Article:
The band’s embrace of classics like “Pachuca Sunrise”, “The Fix”, and “The Game Needed Me” from their second album Menos Del Oso scattered throughout the set among more recent favorites, such as “Last Kiss” from their final 2017 release, VOIDS served as an anachronistic tribute to their incredible evolution as a band over time. It was a nice touch and always kept you guessing as what was to come next. The band’s sound was also finely tuned to the venue’s sound system, a huge relief considering anything less would have proven unacceptable for a band so musically polished themselves.

Minus the Bear - Photo Credit: Mark Greenawalt
Dave Knudson (Guitarist), Minus the Bear
Photography:
Mark Greenawalt © All Rights Reserved

Guitarist Dave Knudson was a finger-tapping machine, only taking both his hands off the guitar neck to kneel down and adjust knobs on his plethora of FX pedals. If Knudson and Reinhart were to face off in a gladiator-esque guitar FX duel, it would be impossible to tell who would come out on top. Knudson and keyboardist Alex Rose were the icing on the cake of the intricately layered music, as bassist Murchy and touring drummer Joshua Sparks provided a solid backbone for the songs to breathe new life into the hearts of many listeners.

Minus the Bear - Photo Credit: Mark Greenawalt
Alex Rose (Keyboardist), Minus the Bear
Photography:
Mark Greenawalt © All Rights Reserved

While farewell tours will always carry bittersweet connotations, this inspiring show served as a proper send-off for some of math rock’s founding fathers with the grateful support of an up-and-coming math rock band. It’s hard to picture it going any better than it did, and many fans stayed until the very end of the show, absorbing every beautiful moment. The legacy of Minus the Bear will live on through not only their own music, but in the hearts and minds of fans worldwide and other math rock bands reinventing the sound that was so new only seventeen short years ago.

Photo Gallery

Photographer: Mark Greenawalt

Minus The Bear & Tera Melos – Marquee Theatre 12-7-18

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Photography © Mark Greenawalt. All Rights Reserved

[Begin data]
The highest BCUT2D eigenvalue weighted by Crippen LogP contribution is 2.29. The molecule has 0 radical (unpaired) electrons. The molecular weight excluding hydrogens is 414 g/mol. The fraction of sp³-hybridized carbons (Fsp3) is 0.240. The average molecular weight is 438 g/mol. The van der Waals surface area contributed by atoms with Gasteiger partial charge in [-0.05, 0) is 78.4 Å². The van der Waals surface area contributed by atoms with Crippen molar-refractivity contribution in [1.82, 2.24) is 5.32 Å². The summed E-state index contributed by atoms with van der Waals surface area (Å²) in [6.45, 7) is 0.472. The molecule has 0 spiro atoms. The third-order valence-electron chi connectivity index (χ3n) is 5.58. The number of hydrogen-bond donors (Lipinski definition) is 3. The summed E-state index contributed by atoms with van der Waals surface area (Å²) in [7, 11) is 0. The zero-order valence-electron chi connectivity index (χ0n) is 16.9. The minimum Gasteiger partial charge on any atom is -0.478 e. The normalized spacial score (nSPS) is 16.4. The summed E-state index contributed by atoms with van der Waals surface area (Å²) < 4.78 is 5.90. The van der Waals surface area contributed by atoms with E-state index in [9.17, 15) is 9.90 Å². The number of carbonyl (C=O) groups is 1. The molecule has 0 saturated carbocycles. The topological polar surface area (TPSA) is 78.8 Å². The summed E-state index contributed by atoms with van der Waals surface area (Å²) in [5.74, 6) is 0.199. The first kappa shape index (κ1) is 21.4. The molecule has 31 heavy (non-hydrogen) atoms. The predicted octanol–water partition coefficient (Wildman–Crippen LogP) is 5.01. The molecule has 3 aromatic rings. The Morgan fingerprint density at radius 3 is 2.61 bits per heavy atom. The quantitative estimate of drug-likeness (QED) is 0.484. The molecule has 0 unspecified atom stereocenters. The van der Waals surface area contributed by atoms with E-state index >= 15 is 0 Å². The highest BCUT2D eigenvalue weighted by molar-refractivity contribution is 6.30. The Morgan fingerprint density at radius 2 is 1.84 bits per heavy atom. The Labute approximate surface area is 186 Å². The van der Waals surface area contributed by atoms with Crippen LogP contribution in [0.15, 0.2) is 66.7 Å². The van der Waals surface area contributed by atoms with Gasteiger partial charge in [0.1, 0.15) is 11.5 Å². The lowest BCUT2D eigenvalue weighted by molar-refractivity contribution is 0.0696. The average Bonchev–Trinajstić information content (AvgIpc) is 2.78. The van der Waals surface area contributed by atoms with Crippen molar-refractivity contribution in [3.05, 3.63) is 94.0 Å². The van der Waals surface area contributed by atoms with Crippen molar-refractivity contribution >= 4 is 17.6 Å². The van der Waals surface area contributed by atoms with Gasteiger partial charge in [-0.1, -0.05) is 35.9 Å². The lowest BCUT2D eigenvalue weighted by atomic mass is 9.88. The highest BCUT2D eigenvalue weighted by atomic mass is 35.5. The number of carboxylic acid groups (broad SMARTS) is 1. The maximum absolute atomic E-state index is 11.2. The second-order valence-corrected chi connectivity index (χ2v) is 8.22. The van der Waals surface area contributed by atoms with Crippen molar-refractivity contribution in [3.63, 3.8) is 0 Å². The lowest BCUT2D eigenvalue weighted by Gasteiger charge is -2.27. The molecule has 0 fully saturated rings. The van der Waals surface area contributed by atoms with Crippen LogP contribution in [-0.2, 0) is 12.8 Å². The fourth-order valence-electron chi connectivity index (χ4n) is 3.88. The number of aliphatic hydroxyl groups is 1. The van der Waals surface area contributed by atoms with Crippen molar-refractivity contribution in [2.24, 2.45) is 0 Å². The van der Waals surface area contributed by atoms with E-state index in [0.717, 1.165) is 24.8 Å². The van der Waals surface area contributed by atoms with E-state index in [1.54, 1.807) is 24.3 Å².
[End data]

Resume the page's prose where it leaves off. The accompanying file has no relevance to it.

Review: Underoath Warms Up “Erase Me Tour” at Marquee Theatre, Captivates Crowd (11-09-18)

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Underoath - Erase Me album artwork

Tempe, AZ — Underoath, touring in support of their latest release Erase Mebrought remarkable energy to Marquee Theatre.  When asked about one of the opening bands, The Plot in You, local fan and concertgoer, Curtis said, “I’ve never seen a band play so hard,” which is an apt description for every band that took the stage on this night. In addition to The Plot in You, Underoath’s supporting acts on the “Erase Me Tour” include Dance Gavin Dance and Crown the Empire.

 

Dance Gavin Dance stunned the audience with one of the most polished, musically proficient, and engaging sets of the night. It wouldn’t be a stretch of the imagination to say that they stole the show with their absolutely commanding presence on the Marquee stage. Lead clean-vocalist Tilian Pearson and unclean vocalist John Mess made an excellent team, trading off between Pearson’s angelic high notes and Mess’ primal, guttural screams. Their body language couldn’t be more different and yet it’s so complimentary to the other performer that it comes off as a natural contrast. Pearson dances across the stage with a snake-like charm, moving his body in fluid motions reminiscent of Michael Jackson while Mess stands firm like a monument, tightly focused on the crowd and his microphone and he delivers his powerful vocals.

Dance Gavin Dance - Photo Credit: Rodrigo Izquierdo
Dance Gavin Dance
| Photography:
Rodrigo Izquierdo © All Rights Reserved

Guitarist Will Swan was an indisputable highlight in a band full of unrelentingly talented musicians. His hands move so fast as to seemingly blur at times and aside from throwing his head back and forth in bobble-head like fashion to the music, he stands completely still. For a performer to remain almost entirely stationary while still bringing so much energy to the band’s sound is truly an incredible feat. His effortless transitions between finger tapping on “Chucky Vs. The Giant Tortoise” to speedy flurries of dissonant power-chords hint at a subtle mastery of his instrument.